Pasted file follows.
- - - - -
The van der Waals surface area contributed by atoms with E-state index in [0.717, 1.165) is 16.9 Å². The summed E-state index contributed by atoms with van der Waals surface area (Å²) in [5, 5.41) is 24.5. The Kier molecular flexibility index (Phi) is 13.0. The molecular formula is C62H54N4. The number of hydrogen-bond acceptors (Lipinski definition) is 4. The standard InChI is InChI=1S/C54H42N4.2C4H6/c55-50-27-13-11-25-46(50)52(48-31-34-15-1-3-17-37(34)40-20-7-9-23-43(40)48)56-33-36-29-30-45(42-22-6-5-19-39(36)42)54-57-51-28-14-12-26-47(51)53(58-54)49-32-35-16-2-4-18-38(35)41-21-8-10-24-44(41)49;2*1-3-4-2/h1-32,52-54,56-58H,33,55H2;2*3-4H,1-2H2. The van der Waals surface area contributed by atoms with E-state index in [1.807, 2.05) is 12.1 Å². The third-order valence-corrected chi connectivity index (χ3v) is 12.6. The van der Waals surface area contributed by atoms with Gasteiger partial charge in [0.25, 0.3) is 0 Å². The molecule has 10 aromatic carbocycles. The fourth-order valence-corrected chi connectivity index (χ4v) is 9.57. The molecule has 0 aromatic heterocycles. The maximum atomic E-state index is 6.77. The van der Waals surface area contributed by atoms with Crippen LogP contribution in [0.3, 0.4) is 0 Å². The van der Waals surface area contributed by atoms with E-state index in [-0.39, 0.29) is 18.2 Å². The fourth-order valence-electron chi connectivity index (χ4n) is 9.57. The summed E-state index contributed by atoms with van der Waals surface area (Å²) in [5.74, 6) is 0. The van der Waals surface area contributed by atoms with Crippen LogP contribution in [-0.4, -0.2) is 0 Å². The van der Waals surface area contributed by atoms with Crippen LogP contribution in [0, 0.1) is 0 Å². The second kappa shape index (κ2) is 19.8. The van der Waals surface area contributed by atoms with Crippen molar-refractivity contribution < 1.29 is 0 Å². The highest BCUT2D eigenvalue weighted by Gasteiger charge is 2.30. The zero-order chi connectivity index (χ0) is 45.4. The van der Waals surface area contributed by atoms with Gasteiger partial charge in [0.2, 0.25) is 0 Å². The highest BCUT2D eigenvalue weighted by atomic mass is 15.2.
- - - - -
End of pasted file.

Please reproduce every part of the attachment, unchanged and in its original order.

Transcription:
The van der Waals surface area contributed by atoms with E-state index in [0.717, 1.165) is 16.9 Å². The summed E-state index contributed by atoms with van der Waals surface area (Å²) in [5, 5.41) is 24.5. The Kier molecular flexibility index (Phi) is 13.0. The molecular formula is C62H54N4. The number of hydrogen-bond acceptors (Lipinski definition) is 4. The standard InChI is InChI=1S/C54H42N4.2C4H6/c55-50-27-13-11-25-46(50)52(48-31-34-15-1-3-17-37(34)40-20-7-9-23-43(40)48)56-33-36-29-30-45(42-22-6-5-19-39(36)42)54-57-51-28-14-12-26-47(51)53(58-54)49-32-35-16-2-4-18-38(35)41-21-8-10-24-44(41)49;2*1-3-4-2/h1-32,52-54,56-58H,33,55H2;2*3-4H,1-2H2. The van der Waals surface area contributed by atoms with E-state index in [1.807, 2.05) is 12.1 Å². The third-order valence-corrected chi connectivity index (χ3v) is 12.6. The van der Waals surface area contributed by atoms with Gasteiger partial charge in [0.25, 0.3) is 0 Å². The molecule has 10 aromatic carbocycles. The fourth-order valence-corrected chi connectivity index (χ4v) is 9.57. The molecule has 0 aromatic heterocycles. The maximum atomic E-state index is 6.77. The van der Waals surface area contributed by atoms with Crippen LogP contribution in [0.3, 0.4) is 0 Å². The van der Waals surface area contributed by atoms with E-state index in [-0.39, 0.29) is 18.2 Å². The fourth-order valence-electron chi connectivity index (χ4n) is 9.57. The summed E-state index contributed by atoms with van der Waals surface area (Å²) in [5.74, 6) is 0. The van der Waals surface area contributed by atoms with Crippen LogP contribution in [-0.4, -0.2) is 0 Å². The van der Waals surface area contributed by atoms with Crippen LogP contribution in [0, 0.1) is 0 Å². The second kappa shape index (κ2) is 19.8. The van der Waals surface area contributed by atoms with Crippen molar-refractivity contribution < 1.29 is 0 Å². The highest BCUT2D eigenvalue weighted by Gasteiger charge is 2.30. The zero-order chi connectivity index (χ0) is 45.4. The van der Waals surface area contributed by atoms with Gasteiger partial charge in [0.2, 0.25) is 0 Å². The highest BCUT2D eigenvalue weighted by atomic mass is 15.2.